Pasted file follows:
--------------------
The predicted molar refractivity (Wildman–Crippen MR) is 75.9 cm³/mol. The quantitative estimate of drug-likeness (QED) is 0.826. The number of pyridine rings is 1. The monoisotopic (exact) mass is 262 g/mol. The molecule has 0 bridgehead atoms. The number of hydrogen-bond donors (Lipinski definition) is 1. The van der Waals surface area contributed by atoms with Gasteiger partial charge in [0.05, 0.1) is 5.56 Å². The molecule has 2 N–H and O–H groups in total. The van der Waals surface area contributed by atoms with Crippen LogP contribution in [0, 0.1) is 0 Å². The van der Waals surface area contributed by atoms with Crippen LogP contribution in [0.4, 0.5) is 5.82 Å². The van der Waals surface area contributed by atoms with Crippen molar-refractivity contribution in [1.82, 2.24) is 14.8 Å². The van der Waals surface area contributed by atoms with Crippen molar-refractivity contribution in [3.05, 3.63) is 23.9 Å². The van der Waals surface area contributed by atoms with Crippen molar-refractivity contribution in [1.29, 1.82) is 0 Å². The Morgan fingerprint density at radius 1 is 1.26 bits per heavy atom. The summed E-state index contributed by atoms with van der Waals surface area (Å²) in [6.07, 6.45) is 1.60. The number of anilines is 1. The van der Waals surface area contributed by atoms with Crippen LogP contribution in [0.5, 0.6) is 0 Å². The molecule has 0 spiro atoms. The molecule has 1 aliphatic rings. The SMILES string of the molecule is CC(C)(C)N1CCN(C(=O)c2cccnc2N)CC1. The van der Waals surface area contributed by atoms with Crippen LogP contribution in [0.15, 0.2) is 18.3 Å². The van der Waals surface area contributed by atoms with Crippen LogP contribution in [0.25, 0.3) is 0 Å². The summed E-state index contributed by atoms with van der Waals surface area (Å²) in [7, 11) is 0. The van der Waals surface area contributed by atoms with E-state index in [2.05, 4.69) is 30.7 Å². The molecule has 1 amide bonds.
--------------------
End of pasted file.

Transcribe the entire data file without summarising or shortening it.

The predicted molar refractivity (Wildman–Crippen MR) is 75.9 cm³/mol. The quantitative estimate of drug-likeness (QED) is 0.826. The number of pyridine rings is 1. The monoisotopic (exact) mass is 262 g/mol. The molecule has 0 bridgehead atoms. The number of hydrogen-bond donors (Lipinski definition) is 1. The van der Waals surface area contributed by atoms with Gasteiger partial charge in [0.05, 0.1) is 5.56 Å². The molecule has 2 N–H and O–H groups in total. The van der Waals surface area contributed by atoms with Crippen LogP contribution in [0, 0.1) is 0 Å². The van der Waals surface area contributed by atoms with Crippen LogP contribution in [0.4, 0.5) is 5.82 Å². The van der Waals surface area contributed by atoms with Crippen molar-refractivity contribution in [1.82, 2.24) is 14.8 Å². The van der Waals surface area contributed by atoms with Crippen molar-refractivity contribution in [3.05, 3.63) is 23.9 Å². The van der Waals surface area contributed by atoms with Crippen molar-refractivity contribution in [1.29, 1.82) is 0 Å². The Morgan fingerprint density at radius 1 is 1.26 bits per heavy atom. The summed E-state index contributed by atoms with van der Waals surface area (Å²) in [6.07, 6.45) is 1.60. The number of anilines is 1. The van der Waals surface area contributed by atoms with Crippen LogP contribution in [0.5, 0.6) is 0 Å². The molecule has 0 spiro atoms. The molecule has 1 aliphatic rings. The SMILES string of the molecule is CC(C)(C)N1CCN(C(=O)c2cccnc2N)CC1. The van der Waals surface area contributed by atoms with Crippen LogP contribution in [0.15, 0.2) is 18.3 Å². The van der Waals surface area contributed by atoms with Crippen LogP contribution in [0.25, 0.3) is 0 Å². The summed E-state index contributed by atoms with van der Waals surface area (Å²) in [7, 11) is 0. The van der Waals surface area contributed by atoms with E-state index in [2.05, 4.69) is 30.7 Å². The molecule has 1 amide bonds.